DETROIT — The political battleground of Michigan has drawn President Trump and former Vice President Biden to the frontlines here as local skirmishes in the courts over gun rights at polling places and rising concerns of intimidation by armed militias pit two constitutional rights against each other: the right to vote and the right to bear arms.
Like many voters, Lucille Roberts, 72, said she cast her ballot early to avoid potential violence and the looming threat of the coronavirus at polling stations.
“I don’t want COVID, and I don’t want to get shot. […] I just want to vote,” said Roberts, as she made her way across the street near the town hall in Warren, Macomb County, a largely suburban community north of Detroit which voted heavily for Trump in 2016.
“It shouldn’t be like this,” she added, her words muffled through a mask but revealing a tone and a look in her eyes that seemed to land somewhere between bewilderment and despair.
With a dark cloud of COVID and the looming threat of violence hanging over the last days of the campaign, Trump held a rally in a suburb just outside the Motor City Friday night, and Biden will be making his first campaign stop with President Obama at his side on Saturday here and in Flint.
The crescendo of the campaign in this swing state comes after months of simmering violence, including a thwarted plot by far right extremists to kidnap Governor Gretchen Whitmer. Whitmer, a Democrat, imposed stay-at-home orders during the first months of the COVID-19 pandemic, stirring the ire of far right extremists who showed up in Lansing in April at the State Capital building with assault rifles and tactical vests.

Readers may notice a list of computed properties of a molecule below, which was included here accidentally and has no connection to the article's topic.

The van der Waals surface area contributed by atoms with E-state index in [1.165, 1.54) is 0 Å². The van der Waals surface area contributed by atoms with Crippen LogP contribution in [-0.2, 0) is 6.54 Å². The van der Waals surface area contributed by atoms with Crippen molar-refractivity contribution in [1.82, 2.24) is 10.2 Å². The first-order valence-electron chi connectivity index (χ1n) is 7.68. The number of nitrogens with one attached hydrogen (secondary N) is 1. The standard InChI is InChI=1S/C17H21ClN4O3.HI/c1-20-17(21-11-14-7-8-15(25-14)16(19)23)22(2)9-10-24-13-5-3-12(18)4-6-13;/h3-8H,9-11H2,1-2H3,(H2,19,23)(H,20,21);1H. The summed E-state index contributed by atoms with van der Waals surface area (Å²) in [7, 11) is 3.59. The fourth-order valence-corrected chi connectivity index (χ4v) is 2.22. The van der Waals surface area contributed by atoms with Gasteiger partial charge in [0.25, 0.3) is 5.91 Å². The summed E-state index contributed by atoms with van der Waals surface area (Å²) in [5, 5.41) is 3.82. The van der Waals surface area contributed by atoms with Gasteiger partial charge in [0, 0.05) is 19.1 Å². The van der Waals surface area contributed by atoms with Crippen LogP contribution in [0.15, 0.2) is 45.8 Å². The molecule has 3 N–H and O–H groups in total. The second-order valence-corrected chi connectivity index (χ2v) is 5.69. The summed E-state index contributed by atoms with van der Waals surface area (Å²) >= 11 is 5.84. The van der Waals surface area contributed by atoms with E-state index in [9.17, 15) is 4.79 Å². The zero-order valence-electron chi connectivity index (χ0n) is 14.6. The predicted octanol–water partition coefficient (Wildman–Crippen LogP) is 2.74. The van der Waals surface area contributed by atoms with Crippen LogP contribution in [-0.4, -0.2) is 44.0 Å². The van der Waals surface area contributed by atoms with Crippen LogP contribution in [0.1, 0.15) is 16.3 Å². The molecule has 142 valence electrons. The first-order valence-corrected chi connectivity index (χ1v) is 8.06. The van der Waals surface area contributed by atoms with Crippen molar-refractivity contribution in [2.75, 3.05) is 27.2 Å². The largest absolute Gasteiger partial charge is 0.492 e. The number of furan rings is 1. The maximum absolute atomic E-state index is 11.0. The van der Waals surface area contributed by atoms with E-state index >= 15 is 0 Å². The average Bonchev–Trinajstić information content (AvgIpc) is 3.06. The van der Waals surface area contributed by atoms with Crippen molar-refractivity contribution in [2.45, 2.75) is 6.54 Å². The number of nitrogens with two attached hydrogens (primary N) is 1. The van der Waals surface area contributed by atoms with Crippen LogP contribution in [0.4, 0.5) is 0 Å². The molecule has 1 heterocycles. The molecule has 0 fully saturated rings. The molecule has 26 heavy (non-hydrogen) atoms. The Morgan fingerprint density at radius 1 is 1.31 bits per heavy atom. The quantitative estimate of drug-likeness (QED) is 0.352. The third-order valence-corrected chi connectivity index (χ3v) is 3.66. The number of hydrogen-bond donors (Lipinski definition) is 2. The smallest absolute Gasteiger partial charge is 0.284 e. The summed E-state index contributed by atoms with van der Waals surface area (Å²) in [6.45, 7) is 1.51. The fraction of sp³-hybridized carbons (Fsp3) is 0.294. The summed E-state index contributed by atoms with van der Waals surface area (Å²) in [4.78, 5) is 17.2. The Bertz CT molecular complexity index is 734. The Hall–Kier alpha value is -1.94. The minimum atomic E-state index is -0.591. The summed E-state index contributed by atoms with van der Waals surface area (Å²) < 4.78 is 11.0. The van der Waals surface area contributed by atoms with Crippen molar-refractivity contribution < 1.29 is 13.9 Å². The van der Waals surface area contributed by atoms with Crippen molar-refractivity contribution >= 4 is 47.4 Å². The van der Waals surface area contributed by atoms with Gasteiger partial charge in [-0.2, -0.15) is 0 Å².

Amid threats by the heavily armed militias over the summer and into September, Michigan Secretary of State Jocelyn Benson issued an order on October 16 to ban the open display of firearms within 100 feet of polling places, clerk’s offices and any place where ballots would be tallied. It was cast amid simmering concern about a surge of paramilitary activity throughout the year, and potential for armed volunteers watching the polls, urged on by President Trump who called on his supporters to “go to the polls and watch very carefully” for fraud.
“There are dozens — we’ve had numerous complaints,” Assistant Attorney General Heather Meingast said in a hearing. “There are voters who are afraid. There are election workers who are afraid to go to work on Election Day.”